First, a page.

ZIKA-DFA-FE was a cohort study that used four different recruitment methods in an attempt to capture all women whose pregnancies overlapped with the period of the ZIKV epidemic in French territories in the Americas (details are provided in the Supplementary Appendix, available with the full text of this article at NEJM.org). The study received ethics approval from Comité de Protection des Personnes Sud-Ouest et Outre Mer III. All participants provided written informed consent. Full details of the study design can be found in the protocol, available at NEJM.org. The authors vouch for the completeness and accuracy of the data and analyses and for the fidelity of the study to the protocol. The study protocol was prepared with the help of the INSERM Research and Action Targeting Emerging Infectious Disease (REACTing) network.
A key component of the ZIKA-DFA-FE study was the prospective follow-up, until the end of pregnancy, of women who had clinical symptoms of ZIKV infection during pregnancy. In accordance with the guidelines of the French High Council for Public Health7 and the French National College of Gynecologists and Obstetricians8 that were released on July 28, 2015, and February 5, 2016, respectively, whenever a pregnant woman presented to the outpatient clinic or emergency department of a participating center with symptoms consistent with acute ZIKV infection, she underwent a clinical examination, and blood and urine specimens were obtained for confirmation of recent ZIKV infection.
Pregnant women with suspected ZIKV infection were referred to the prenatal diagnosis center in each territory, where they underwent testing for ZIKV infection and were invited to participate in the study. Women were included in this analysis if they met all of the following criteria: ongoing pregnancy at any gestational stage; clinical symptoms consistent with acute ZIKV infection, with at least one symptom of pruritic rash, fever, conjunctival hyperemia, arthralgia, or myalgia; and laboratory confirmation of recent ZIKV infection, on the basis of a positive result on a reverse-transcriptase–polymerase-chain-reaction (RT-PCR) assay performed on a specimen of blood, urine, or both. The date of ZIKV infection was considered to be the date of the first ZIKV-related symptom onset.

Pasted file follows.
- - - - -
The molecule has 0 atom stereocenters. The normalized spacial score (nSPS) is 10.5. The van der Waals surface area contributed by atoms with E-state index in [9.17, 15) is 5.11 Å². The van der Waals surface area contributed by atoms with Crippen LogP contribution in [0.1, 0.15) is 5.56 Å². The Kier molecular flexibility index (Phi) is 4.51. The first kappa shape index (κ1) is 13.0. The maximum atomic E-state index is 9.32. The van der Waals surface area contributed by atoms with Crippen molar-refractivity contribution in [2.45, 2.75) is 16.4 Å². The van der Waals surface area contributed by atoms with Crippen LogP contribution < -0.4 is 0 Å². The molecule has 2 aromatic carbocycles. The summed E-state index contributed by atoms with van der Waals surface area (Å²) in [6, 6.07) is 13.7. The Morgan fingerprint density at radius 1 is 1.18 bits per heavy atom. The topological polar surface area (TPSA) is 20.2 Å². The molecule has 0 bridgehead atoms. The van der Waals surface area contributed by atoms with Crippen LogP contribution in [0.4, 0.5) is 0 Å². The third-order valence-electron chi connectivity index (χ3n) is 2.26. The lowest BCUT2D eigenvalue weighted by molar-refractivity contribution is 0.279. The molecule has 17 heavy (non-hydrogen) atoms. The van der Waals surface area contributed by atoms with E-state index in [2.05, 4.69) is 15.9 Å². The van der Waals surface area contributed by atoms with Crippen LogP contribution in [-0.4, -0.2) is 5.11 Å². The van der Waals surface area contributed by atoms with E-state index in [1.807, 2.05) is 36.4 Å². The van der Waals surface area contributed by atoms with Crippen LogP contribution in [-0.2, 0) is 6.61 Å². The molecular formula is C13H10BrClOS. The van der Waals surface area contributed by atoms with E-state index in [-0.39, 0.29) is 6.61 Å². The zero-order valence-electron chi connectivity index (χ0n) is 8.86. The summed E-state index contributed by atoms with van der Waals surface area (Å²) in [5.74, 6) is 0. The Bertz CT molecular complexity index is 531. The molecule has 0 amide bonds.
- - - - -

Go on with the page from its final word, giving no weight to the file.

Cohort Follow-up and End Points
Once women were enrolled, they underwent monthly clinical and ultrasonographic examinations until they had a pregnancy outcome. During these follow-up visits, a clinician also inquired about events that may have occurred (e.g., pregnancy complications or treatments received) since the previous visit. If a fetal abnormality was identified during a follow-up ultrasonographic examination, magnetic resonance imaging (MRI) of the fetus was performed, and the woman was followed up monthly with laboratory testing and ultrasonography, as reported elsewhere.9-11 The end point for each woman enrolled in the study was the pregnancy outcome: delivery of a live-born infant with or without birth defects, miscarriage, termination of pregnancy for medical reasons, or stillbirth.
Data and Sample Collection in Mothers
During the enrollment visit, sociodemographic data were collected for each woman. These data included age, ethnic group, residence, level of education, professional activity, and lifestyle factors. Clinical information – including the number of previous pregnancies and live births, history of adverse pregnancy outcomes, pertinent medical history, body-mass index, symptoms of ZIKV infection, gestational age of fetuses, and any clinically relevant medical event during pregnancy – was recorded during this baseline visit, and blood and urine specimens were obtained.